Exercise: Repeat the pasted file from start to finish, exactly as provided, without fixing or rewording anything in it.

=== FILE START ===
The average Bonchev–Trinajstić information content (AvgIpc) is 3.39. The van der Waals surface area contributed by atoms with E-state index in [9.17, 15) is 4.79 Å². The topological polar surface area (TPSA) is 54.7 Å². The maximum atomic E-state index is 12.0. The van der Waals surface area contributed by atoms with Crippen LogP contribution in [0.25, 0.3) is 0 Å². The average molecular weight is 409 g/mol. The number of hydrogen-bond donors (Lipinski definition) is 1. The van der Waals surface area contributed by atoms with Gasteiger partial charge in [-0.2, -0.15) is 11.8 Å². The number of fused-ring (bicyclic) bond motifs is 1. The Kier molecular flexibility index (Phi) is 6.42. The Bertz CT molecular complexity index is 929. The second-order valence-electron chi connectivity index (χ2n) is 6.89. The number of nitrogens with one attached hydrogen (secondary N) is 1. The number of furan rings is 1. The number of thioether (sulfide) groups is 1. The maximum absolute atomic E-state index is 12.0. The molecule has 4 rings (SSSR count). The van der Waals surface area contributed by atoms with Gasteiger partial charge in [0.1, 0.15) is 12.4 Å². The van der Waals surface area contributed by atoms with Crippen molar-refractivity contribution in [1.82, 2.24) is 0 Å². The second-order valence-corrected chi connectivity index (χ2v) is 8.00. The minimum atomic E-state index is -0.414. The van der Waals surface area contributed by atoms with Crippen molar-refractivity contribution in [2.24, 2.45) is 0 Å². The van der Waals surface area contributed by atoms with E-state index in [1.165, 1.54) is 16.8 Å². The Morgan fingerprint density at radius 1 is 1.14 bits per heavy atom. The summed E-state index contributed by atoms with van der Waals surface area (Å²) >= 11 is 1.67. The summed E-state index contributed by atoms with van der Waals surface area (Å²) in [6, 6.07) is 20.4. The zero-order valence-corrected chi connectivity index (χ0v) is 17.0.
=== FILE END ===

The average Bonchev–Trinajstić information content (AvgIpc) is 3.39. The van der Waals surface area contributed by atoms with E-state index in [9.17, 15) is 4.79 Å². The topological polar surface area (TPSA) is 54.7 Å². The maximum atomic E-state index is 12.0. The van der Waals surface area contributed by atoms with Crippen LogP contribution in [0.25, 0.3) is 0 Å². The average molecular weight is 409 g/mol. The number of hydrogen-bond donors (Lipinski definition) is 1. The van der Waals surface area contributed by atoms with Gasteiger partial charge in [-0.2, -0.15) is 11.8 Å². The number of fused-ring (bicyclic) bond motifs is 1. The Kier molecular flexibility index (Phi) is 6.42. The Bertz CT molecular complexity index is 929. The second-order valence-electron chi connectivity index (χ2n) is 6.89. The number of nitrogens with one attached hydrogen (secondary N) is 1. The number of furan rings is 1. The number of thioether (sulfide) groups is 1. The maximum absolute atomic E-state index is 12.0. The molecule has 4 rings (SSSR count). The van der Waals surface area contributed by atoms with Gasteiger partial charge in [0.1, 0.15) is 12.4 Å². The van der Waals surface area contributed by atoms with Crippen molar-refractivity contribution in [1.82, 2.24) is 0 Å². The second-order valence-corrected chi connectivity index (χ2v) is 8.00. The minimum atomic E-state index is -0.414. The van der Waals surface area contributed by atoms with Crippen molar-refractivity contribution in [2.24, 2.45) is 0 Å². The van der Waals surface area contributed by atoms with E-state index in [1.165, 1.54) is 16.8 Å². The Morgan fingerprint density at radius 1 is 1.14 bits per heavy atom. The summed E-state index contributed by atoms with van der Waals surface area (Å²) >= 11 is 1.67. The summed E-state index contributed by atoms with van der Waals surface area (Å²) in [6, 6.07) is 20.4. The zero-order valence-corrected chi connectivity index (χ0v) is 17.0.